What's new

F-22 / F-35 5th Generation jets | News & Discussions.

gambit

PROFESSIONAL
Apr 28, 2009
25,356
138
23,328
Country
United States
Location
United States
For yrs, it has been difficult to somehow effectively convey -- in a visual format -- of how difficult it is to detect a DELIBERATELY designed body for low radar observability, aka 'stealth'. Most of the public have never seen a radar system in operation, let alone a radar under military direction. Most commentaries and public articles about radar in general and 'stealth' in particular often mention 'noise' as how a 'stealth' fighter would exploit to remain hidden. But how to sufficiently represent that difficulty?

It is true that background electromagnetic (EM) noise is important for 'stealth'. The body is shaped in such a way that it reflects/deflects MOST radar signals away from the seeking radar. That is most, not all. Whatever small amount of reflected/deflected EM signals that made the return journey to the seeking radar is usually dismissed by the radar computer as 'noise'. In essence, the 'stealth' fighter is actually 'seen' by the seeking radar, but that it is categorized as 'noise'. But how to sufficiently represent that process without involving a lot of math and time explaining to the interested laymen?

Most explanation of 'noise' uses something like this...



There is nothing wrong with that. But many people still have difficulty imagining the 'stealth' fighter inside all those lines. We learn the quickest, if not the most in-depth, via visualization. That is why we use symbols, from flags to drawings, to TRY to convey messages in as little effort as possible. Every American know the 50 stars on the flag represents the 50 states. Every JPNese know the solid red circle on their flag represents the sun. And so on...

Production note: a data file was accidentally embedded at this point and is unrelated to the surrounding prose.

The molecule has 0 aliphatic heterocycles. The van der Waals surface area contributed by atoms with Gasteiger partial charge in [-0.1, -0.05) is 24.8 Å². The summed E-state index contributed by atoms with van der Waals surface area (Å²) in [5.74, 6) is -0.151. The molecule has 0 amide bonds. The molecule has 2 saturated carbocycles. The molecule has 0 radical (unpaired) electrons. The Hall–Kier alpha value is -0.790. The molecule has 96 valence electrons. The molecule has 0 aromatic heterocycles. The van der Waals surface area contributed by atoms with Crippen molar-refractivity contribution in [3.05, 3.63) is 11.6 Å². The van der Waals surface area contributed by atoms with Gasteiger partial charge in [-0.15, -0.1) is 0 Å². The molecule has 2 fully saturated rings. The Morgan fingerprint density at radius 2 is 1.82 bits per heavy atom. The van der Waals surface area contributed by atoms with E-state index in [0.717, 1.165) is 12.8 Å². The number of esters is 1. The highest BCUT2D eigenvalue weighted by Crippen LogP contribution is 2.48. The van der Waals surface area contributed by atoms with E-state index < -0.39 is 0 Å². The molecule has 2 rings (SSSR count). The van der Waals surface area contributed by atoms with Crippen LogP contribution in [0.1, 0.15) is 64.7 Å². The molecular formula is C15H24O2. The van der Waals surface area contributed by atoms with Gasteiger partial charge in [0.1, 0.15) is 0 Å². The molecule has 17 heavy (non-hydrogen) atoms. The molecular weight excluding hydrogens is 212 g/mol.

So after all this time, I managed to find an image that I believe is the best representation of 'stealth', including how 'stealth' is hidden among background EM noise...



Background EM noise is neither uniform nor level. In the image above, a man body painted himself to look like rocks. His face is pointed out. His eyes, nostrils, and mouth are barely discernible, if not assisted by the pointer. Given enough time, the viewer can mentally outline his arms and legs, but by the time he can do so, a missile or a bomb is well on the way. All those visual tests on how to find a camouflaged sniper in a field of grass or on a mountainside do not really represent the true electrical nature of EM background noise -- intensely messy like the image above.

Every REAL rock is the equivalent of an unknown EM background signal that the radar computer classified as 'noise'. Together, all the rocks would overwhelm the radar computer, or in this case, the human brain, in trying to discern a pattern. Note that you can actually see the man, you as the seeking radar, but your brain have difficulty trying to find a pattern in all those disorganized rocks. Different persons will have different time spent in trying to outline the man's body. No different than how different radar designs would have difficulty finding the 'stealth' fighter signals from background 'noise'. Those who mock 'stealth' in saying 'overrated', or even does not work, are ignorant and do not know what they are talking about, not even of basic radar principles.

Low radar observability does work and is a very real threat.
 

500

ELITE MEMBER
Aug 18, 2010
16,483
39
17,733
Country
Israel
Location
Israel
With more than 490 aircraft operating from 21 bases around the globe, the F-35 plays a critical role in today’s global security environment.

Today, 975 pilots and 8,585 maintainers are trained, and the F-35 fleet has surpassed more than 240,000 cumulative flight hours. Eight nations have F-35s operating from a base on their home soil, eight services have declared Initial Operating Capability and four services have employed F-35s in combat operations.

https://apnews.com/PR Newswire/eddfbcd31df938cc4d1b4d050315b253
 

Ymir

FULL MEMBER

New Recruit

May 27, 2020
13
0
35
Country
Norway
Location
United States
AM-23, AM-24 and AM-25 landed in Norway yesterday (26 May, 2020).







B-1B heavy bombers of the 34th Bomb Squadron, 28th Bomb Wing fly with 4 Norwegian Air Force F-35As on 20 May, 2020.

Capture.PNG


Capture.PNG
 

Ymir

FULL MEMBER

New Recruit

May 27, 2020
13
0
35
Country
Norway
Location
United States
Norway currently has 4 of its F-35As stationed in Iceland as part of NATO's Icelandic Air Policing mission.

















Interceptions of Russian aircraft have already occurred, the most recent of which were a MiG-31 and a TU-142R

 

Users Who Are Viewing This Thread (Total: 1, Members: 0, Guests: 1)


Top Bottom